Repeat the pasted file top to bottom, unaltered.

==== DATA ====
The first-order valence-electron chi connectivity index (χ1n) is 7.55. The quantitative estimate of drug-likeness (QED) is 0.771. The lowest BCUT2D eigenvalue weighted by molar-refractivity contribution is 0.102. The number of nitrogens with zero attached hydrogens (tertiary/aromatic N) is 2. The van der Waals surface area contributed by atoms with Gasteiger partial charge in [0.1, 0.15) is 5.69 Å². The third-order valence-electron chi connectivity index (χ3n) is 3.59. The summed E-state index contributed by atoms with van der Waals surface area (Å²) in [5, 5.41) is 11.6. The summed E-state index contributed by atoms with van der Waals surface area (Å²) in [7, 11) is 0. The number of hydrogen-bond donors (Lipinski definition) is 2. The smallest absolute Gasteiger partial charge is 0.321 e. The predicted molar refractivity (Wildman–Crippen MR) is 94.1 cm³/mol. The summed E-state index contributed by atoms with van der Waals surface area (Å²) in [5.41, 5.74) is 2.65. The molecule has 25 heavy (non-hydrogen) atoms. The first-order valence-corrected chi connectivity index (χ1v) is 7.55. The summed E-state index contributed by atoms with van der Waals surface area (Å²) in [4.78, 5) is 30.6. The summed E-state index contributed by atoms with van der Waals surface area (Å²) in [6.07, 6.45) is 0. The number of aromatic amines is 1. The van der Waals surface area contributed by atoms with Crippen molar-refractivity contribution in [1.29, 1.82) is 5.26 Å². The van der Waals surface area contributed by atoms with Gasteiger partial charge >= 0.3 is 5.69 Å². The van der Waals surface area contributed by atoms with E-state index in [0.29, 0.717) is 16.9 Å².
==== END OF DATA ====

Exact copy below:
The first-order valence-electron chi connectivity index (χ1n) is 7.55. The quantitative estimate of drug-likeness (QED) is 0.771. The lowest BCUT2D eigenvalue weighted by molar-refractivity contribution is 0.102. The number of nitrogens with zero attached hydrogens (tertiary/aromatic N) is 2. The van der Waals surface area contributed by atoms with Gasteiger partial charge in [0.1, 0.15) is 5.69 Å². The third-order valence-electron chi connectivity index (χ3n) is 3.59. The summed E-state index contributed by atoms with van der Waals surface area (Å²) in [5, 5.41) is 11.6. The summed E-state index contributed by atoms with van der Waals surface area (Å²) in [7, 11) is 0. The number of hydrogen-bond donors (Lipinski definition) is 2. The smallest absolute Gasteiger partial charge is 0.321 e. The predicted molar refractivity (Wildman–Crippen MR) is 94.1 cm³/mol. The summed E-state index contributed by atoms with van der Waals surface area (Å²) in [5.41, 5.74) is 2.65. The molecule has 25 heavy (non-hydrogen) atoms. The first-order valence-corrected chi connectivity index (χ1v) is 7.55. The summed E-state index contributed by atoms with van der Waals surface area (Å²) in [4.78, 5) is 30.6. The summed E-state index contributed by atoms with van der Waals surface area (Å²) in [6.07, 6.45) is 0. The number of aromatic amines is 1. The van der Waals surface area contributed by atoms with Crippen molar-refractivity contribution in [1.29, 1.82) is 5.26 Å². The van der Waals surface area contributed by atoms with Gasteiger partial charge >= 0.3 is 5.69 Å². The van der Waals surface area contributed by atoms with E-state index in [0.29, 0.717) is 16.9 Å².